The equity market returns in the first quarter of 2020 were historically low. The S&P 500 was down 19.5%. There have only been 18 quarters in which the S&P 500 has declined by 15% or more. Ten of those occurrences took place between 1929-1939. During the selloff, other safe-haven assets showed their portfolio diversification benefits as long duration Treasuries were up 21% in Q1, the U.S. dollar index was up 2.5%, and gold increased by 4.5%. While Treasury bills (a proxy for cash holdings) where only up 0.28%, they outperformed the S&P 500 by 20%. That is the highest outperformance of cash verus stocks since Q4 2008.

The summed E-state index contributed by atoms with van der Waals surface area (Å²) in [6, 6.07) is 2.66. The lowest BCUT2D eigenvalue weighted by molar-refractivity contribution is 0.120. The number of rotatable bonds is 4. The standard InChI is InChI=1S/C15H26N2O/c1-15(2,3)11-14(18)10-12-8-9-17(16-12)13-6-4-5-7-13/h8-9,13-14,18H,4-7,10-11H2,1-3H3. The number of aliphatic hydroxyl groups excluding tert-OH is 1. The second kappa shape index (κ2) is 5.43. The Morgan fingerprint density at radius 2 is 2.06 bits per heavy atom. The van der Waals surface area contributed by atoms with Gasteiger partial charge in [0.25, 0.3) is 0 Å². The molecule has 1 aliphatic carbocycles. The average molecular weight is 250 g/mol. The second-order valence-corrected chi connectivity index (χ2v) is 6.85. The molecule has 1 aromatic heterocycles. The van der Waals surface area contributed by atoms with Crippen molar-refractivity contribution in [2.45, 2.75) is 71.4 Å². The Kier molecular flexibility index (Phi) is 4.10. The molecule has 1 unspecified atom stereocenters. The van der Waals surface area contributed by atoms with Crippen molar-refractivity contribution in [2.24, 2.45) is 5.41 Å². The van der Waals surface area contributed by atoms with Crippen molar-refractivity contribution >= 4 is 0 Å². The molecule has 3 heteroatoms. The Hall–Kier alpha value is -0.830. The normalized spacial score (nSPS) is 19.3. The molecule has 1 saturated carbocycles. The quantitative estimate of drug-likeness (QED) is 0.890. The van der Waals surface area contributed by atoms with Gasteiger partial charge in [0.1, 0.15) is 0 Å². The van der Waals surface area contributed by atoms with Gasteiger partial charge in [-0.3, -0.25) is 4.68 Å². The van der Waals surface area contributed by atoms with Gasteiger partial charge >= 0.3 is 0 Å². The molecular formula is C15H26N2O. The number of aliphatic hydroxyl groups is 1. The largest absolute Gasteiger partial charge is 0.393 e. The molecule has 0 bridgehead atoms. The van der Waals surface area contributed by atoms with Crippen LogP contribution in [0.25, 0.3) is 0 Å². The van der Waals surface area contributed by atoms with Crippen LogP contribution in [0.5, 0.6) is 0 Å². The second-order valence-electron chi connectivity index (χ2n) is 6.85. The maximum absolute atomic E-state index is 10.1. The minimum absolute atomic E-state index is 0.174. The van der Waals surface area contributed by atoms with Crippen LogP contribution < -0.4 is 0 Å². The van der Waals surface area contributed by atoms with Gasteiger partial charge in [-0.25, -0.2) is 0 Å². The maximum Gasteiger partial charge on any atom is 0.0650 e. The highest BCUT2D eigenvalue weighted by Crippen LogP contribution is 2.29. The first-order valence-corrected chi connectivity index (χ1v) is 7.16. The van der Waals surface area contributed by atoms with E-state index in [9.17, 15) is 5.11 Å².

Copyright 2020 Ned Davis Research, Inc. Further distribution prohibited without prior permission. All Rights Reserved. See NDR Disclaimer at www.ndr.com/copyright.html. For data vendor disclaimers refer to www.ndr.com/vendorinfo/.
The positive takeaway is that the quarters following a 15% or greater decline in the S&P 500 have been very strong. The quarter immediately following a 15% or greater decline has generated a positive return 67% of the time with a median total return of 5.8%. All of the negative returns occurred in the 1930s, except for Q1 2009. The returns over the next 2-8 quarters have been positive 100% of the time post 1945 with median gains of 10.5% two quarters out, and 45% eight quarters out. This data would suggest that unless the U.S. economy is entering a multi-year depression like era, equity returns in in 2021 are likely going to be above average.